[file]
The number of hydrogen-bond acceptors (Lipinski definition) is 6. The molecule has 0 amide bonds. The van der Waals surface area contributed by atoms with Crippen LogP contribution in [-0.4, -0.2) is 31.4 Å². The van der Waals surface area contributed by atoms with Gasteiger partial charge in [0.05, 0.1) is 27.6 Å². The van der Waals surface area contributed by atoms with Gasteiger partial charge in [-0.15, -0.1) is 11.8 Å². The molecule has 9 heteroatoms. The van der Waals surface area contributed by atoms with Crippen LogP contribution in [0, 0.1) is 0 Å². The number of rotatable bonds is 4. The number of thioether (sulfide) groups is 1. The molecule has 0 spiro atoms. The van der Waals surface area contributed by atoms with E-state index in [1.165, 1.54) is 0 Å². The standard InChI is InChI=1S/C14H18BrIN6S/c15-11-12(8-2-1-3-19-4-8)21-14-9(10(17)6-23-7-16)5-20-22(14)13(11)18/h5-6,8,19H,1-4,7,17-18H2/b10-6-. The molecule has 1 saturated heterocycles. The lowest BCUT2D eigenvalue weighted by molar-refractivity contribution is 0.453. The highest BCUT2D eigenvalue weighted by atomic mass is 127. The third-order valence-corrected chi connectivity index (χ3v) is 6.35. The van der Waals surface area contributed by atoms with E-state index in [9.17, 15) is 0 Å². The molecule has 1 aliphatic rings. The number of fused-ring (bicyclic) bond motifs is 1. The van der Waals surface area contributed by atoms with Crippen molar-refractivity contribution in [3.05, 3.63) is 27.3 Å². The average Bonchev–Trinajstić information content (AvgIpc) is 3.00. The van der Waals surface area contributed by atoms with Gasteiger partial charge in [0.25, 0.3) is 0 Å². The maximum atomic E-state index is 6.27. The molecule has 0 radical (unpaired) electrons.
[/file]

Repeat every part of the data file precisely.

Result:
The number of hydrogen-bond acceptors (Lipinski definition) is 6. The molecule has 0 amide bonds. The van der Waals surface area contributed by atoms with Crippen LogP contribution in [-0.4, -0.2) is 31.4 Å². The van der Waals surface area contributed by atoms with Gasteiger partial charge in [0.05, 0.1) is 27.6 Å². The van der Waals surface area contributed by atoms with Gasteiger partial charge in [-0.15, -0.1) is 11.8 Å². The molecule has 9 heteroatoms. The van der Waals surface area contributed by atoms with Crippen LogP contribution in [0, 0.1) is 0 Å². The number of rotatable bonds is 4. The number of thioether (sulfide) groups is 1. The molecule has 0 spiro atoms. The van der Waals surface area contributed by atoms with E-state index in [1.165, 1.54) is 0 Å². The standard InChI is InChI=1S/C14H18BrIN6S/c15-11-12(8-2-1-3-19-4-8)21-14-9(10(17)6-23-7-16)5-20-22(14)13(11)18/h5-6,8,19H,1-4,7,17-18H2/b10-6-. The molecule has 1 saturated heterocycles. The lowest BCUT2D eigenvalue weighted by molar-refractivity contribution is 0.453. The highest BCUT2D eigenvalue weighted by atomic mass is 127. The third-order valence-corrected chi connectivity index (χ3v) is 6.35. The van der Waals surface area contributed by atoms with E-state index in [9.17, 15) is 0 Å². The molecule has 1 aliphatic rings. The number of fused-ring (bicyclic) bond motifs is 1. The van der Waals surface area contributed by atoms with Crippen molar-refractivity contribution in [3.05, 3.63) is 27.3 Å². The average Bonchev–Trinajstić information content (AvgIpc) is 3.00. The van der Waals surface area contributed by atoms with Gasteiger partial charge in [0.25, 0.3) is 0 Å². The maximum atomic E-state index is 6.27. The molecule has 0 radical (unpaired) electrons.